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3/27/1997
WORD OF FAITH
Finding a new life
REV. ROGER KARBAN




The Easter Vigil's entire liturgy revolves around life: the life of God introduced to the universe at the beginning of time, the life Yahweh gave to the Israelites when they were liberated from Egypt, the life Jesus attained on this night, and the life we receive through our faith in Jesus.

Yet, it's important to notice the obvious: In each of these four cases, the life achieve is a new life, a new creation, not just a return to a life which was present before, lost, then restored. That's why we must understand the Semitic concept of creation.

For Jews, creation isn't the making of something out of nothing, the definition most of us learned as children. Our ancestors in the faith were a little more intellectually honest than we; they couldn't conceive of nothing. But they could conceive of chaos, a state of disorder and confusion. Turmoil was as close to nothing as they came. That's why Semites define creation as the "ordering of chaos." Wherever and whenever we have order, we have creation. Wherever and whenever we bring order into our existence, we create.

Order out of chaos

The author of Genesis describes the situation perfectly (Gen 1:1-2:2). "The earth was a formless wasteland, and darkness covered the abyss, while a mighty wind swept over the waters." Before "God created the heavens and the earth," God had something to work with: chaos. For the next six days, God will be occupied with ordering chaos.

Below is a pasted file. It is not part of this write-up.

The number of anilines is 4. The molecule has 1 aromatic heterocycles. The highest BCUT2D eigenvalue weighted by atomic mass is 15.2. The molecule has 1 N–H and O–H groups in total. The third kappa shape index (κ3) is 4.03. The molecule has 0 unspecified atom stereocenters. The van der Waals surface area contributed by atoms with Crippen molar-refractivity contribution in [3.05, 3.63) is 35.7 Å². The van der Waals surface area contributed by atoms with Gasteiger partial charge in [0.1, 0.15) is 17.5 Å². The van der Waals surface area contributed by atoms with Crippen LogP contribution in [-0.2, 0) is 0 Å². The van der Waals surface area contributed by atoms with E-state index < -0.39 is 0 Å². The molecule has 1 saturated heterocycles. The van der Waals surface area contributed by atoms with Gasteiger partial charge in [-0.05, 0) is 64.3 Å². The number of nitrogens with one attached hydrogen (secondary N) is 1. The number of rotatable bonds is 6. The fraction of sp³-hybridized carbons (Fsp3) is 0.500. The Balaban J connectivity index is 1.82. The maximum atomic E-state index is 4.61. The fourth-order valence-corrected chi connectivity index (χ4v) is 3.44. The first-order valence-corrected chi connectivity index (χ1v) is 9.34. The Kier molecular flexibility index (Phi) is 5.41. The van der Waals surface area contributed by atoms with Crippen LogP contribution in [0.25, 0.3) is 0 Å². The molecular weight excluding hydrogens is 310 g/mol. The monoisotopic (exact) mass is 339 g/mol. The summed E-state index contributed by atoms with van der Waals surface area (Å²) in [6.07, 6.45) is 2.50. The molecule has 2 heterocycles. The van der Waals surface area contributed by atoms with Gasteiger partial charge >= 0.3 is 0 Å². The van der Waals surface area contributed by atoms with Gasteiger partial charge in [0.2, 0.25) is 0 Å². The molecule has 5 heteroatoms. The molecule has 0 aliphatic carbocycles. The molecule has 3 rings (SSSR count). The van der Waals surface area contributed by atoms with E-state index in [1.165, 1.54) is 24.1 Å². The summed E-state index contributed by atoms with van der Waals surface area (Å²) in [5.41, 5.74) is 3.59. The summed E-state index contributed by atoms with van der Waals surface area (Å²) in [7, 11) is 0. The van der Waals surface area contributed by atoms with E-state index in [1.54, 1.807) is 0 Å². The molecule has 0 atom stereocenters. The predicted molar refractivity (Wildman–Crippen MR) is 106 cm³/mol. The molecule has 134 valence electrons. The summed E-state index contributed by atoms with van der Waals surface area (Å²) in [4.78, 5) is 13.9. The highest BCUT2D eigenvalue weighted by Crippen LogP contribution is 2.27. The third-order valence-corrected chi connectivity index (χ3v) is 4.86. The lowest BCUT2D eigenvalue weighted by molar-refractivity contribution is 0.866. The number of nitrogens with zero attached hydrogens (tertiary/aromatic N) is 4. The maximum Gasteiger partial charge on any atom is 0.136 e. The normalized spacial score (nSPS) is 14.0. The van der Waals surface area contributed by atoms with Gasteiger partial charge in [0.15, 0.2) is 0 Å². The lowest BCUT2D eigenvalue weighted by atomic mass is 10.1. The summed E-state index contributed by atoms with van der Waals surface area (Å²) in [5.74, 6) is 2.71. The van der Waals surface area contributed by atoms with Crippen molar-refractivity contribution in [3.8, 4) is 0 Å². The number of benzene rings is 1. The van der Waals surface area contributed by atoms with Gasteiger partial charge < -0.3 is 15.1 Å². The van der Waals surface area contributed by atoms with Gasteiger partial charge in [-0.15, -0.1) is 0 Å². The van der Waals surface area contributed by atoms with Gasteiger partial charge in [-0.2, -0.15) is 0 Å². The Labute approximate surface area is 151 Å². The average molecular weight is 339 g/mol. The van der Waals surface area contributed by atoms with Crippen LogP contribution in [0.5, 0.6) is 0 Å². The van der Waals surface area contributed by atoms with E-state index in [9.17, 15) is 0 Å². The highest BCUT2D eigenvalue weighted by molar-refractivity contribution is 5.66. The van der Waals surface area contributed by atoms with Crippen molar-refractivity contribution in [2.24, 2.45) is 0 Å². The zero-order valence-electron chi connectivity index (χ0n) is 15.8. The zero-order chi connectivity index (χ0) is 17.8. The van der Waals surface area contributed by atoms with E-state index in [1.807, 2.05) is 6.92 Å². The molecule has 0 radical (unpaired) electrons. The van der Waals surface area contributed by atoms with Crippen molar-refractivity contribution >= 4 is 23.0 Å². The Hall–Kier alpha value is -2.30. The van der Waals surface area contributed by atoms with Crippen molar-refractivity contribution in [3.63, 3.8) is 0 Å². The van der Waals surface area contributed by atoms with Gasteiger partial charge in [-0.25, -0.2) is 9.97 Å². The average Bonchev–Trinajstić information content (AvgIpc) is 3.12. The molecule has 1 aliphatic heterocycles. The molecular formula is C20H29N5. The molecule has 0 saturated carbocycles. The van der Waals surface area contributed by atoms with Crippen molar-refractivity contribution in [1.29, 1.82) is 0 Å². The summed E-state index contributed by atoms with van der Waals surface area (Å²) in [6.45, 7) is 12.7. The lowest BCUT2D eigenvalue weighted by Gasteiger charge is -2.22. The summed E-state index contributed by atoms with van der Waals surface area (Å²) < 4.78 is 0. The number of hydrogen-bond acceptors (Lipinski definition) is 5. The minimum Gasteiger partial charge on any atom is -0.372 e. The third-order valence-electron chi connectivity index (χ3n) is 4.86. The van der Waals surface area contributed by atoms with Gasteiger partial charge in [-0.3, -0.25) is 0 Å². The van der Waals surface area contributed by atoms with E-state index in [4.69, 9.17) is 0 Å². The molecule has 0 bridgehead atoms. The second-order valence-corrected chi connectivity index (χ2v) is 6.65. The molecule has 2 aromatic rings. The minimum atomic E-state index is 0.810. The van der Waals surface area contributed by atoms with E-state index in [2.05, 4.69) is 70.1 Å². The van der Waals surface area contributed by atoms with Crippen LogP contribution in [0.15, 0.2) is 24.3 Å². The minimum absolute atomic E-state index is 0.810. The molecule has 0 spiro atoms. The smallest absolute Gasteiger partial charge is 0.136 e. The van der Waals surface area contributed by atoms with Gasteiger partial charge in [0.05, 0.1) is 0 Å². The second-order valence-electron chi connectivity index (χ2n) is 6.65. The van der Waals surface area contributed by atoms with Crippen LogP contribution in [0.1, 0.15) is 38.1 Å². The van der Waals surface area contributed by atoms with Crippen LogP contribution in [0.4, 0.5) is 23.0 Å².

The Israelites confront a parallel chaos at the sea (Ex 14:15-15:1). Completely hemmed in by water and Egyptians, Yahweh's people are in danger of being reduced to nothing. But when they call out to Yahweh, Yahweh leads them into "the midst of the sea on dry land, with the water like a wall to their right and to their left." They walk through the forces of chaos into the order of freedom.

The women who bravely go to the tomb on Easter Sunday morning also find an unexpected ordering of the turmoil in their lives (Mk 16:1-8). Expecting to anoint a dead body, they're greeted by an angel's reassuring message: "You need not be amazed! You are looking for Jesus of Nazareth, the one who was crucified. He has been raised up; He is not here."

In the same way, Paul believes our chaotic, sinful lives are countered and ordered by Jesus' death and resurrection (Rom 6:3-11). "If we have died with Christ," the Apostle writes, "we believe that we are also to live with Him....His death was death to sin, once for all; His life is life for God....You must consider yourselves dead to sin but alive for God in Christ Jesus."

Why differences?

Scripture scholars always point out that we have two contradictory stories of creation in Genesis and four contradictory accounts of the discovery of the empty tomb in the Gospels. Though some elements are similar in both events, the narratives differ enough that we legitimately could doubt the Sacred Authors' words - if we seek proof of those events only through their words.

That's why these same scholars remind us that the ancient Jews first understood Yahweh's ordering power in their lives through their Exodus experience. Then they worked their way back to an understanding of Yahweh's creation of the universe. In similar fashion, Jesus' earliest followers first experienced His risen presence among them in the eradication of the chaos of sin from their lives. Then they worked their way back to an understanding of the empty tomb.

Because both the Jewish experience of freedom from slavery and the Christian experience of freedom from sin are so individually felt, it's easy to see why people who believe in both express the world's creation and Jesus' resurrection in often individual, contradictory terms.

Only after we reflect on the order which our faith in Jesus brings to our daily lives, will we truly be able to celebrate the newly created life which Jesus received on this night.

(03-27-97)

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